THE HISTORY OF THE INVENTION AND DEVELOP^ MENT OF THE STOMACH AND DUODENAL TUBES *

Abstract

UNLIKE many of our simpler medical and surgical instruments, mention of the stomach and duodenal tubes is not to be found in the classical writ-ings of the ancient Greek and Arabian physicians. The history of the duo-denal tube goes back only some 40 years while the somewhat uncertain origin of the stomach tube may be placed at about 144 years ago. Precursors of the stomach tube, however, were in common usage as early as the days of Imperial Rome. In the time of the Emperor Claudius, it was common practice at the end of a feast or banquet to serve an emetic, the " vomitiom,"22 with the dessert which when effective gave a sense of well-being and permitted the partakers to straightway begin another feast. The amount of emetic given seems to have varied considerably, for often as not it produced merely an uncomfort-able sense of nausea or an intractable vomiting even after the stomach be-came empty. Passing the finger into the posterior pharynx was another method quite commonly used by the Romans. A more refined means o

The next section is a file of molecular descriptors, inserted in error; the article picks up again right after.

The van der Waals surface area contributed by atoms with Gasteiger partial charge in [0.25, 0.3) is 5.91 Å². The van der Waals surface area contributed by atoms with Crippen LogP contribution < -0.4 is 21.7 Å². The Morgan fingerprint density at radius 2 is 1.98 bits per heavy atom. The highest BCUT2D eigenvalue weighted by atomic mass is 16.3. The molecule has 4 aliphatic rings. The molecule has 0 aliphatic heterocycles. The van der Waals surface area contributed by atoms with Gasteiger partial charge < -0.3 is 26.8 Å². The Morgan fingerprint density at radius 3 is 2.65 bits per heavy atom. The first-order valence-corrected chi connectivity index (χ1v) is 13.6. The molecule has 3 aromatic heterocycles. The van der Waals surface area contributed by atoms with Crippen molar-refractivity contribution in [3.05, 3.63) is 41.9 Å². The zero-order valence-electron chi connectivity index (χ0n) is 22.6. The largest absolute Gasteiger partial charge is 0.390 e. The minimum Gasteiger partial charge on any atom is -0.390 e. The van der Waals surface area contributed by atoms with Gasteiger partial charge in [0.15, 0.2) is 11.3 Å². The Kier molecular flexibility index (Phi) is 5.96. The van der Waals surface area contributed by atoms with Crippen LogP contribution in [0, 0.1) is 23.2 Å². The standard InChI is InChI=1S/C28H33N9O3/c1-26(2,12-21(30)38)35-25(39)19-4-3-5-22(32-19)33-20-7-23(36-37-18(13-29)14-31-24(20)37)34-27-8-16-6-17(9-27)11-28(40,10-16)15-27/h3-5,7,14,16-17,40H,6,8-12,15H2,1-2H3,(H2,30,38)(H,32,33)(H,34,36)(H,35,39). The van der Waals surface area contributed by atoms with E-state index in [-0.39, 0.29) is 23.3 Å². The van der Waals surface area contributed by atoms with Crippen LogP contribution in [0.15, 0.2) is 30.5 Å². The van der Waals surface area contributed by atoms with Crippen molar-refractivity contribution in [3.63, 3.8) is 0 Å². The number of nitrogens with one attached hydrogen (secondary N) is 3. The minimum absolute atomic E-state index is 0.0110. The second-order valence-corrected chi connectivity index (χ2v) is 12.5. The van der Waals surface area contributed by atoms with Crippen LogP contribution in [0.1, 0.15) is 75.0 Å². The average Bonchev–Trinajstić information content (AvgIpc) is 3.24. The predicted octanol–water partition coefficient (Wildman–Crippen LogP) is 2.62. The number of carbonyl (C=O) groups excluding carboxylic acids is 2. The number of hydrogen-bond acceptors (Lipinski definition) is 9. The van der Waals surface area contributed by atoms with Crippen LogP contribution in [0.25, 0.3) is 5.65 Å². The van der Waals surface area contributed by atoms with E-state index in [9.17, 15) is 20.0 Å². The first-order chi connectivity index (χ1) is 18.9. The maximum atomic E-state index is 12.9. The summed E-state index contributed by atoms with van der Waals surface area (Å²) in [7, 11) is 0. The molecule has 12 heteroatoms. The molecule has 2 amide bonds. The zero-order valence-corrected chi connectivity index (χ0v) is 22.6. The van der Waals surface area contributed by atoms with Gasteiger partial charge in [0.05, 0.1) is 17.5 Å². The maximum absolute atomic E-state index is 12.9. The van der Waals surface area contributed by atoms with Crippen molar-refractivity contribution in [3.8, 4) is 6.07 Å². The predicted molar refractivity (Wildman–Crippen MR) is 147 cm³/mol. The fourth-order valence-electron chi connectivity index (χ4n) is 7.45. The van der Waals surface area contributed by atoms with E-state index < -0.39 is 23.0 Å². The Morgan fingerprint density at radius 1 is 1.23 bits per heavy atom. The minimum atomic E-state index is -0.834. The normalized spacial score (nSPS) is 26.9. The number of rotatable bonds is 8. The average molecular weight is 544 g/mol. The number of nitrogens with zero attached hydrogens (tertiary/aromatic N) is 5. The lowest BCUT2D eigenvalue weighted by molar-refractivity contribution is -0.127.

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oai:CiteSeerX.psu:10.1.1.906.3512Last time updated on 11/1/2017

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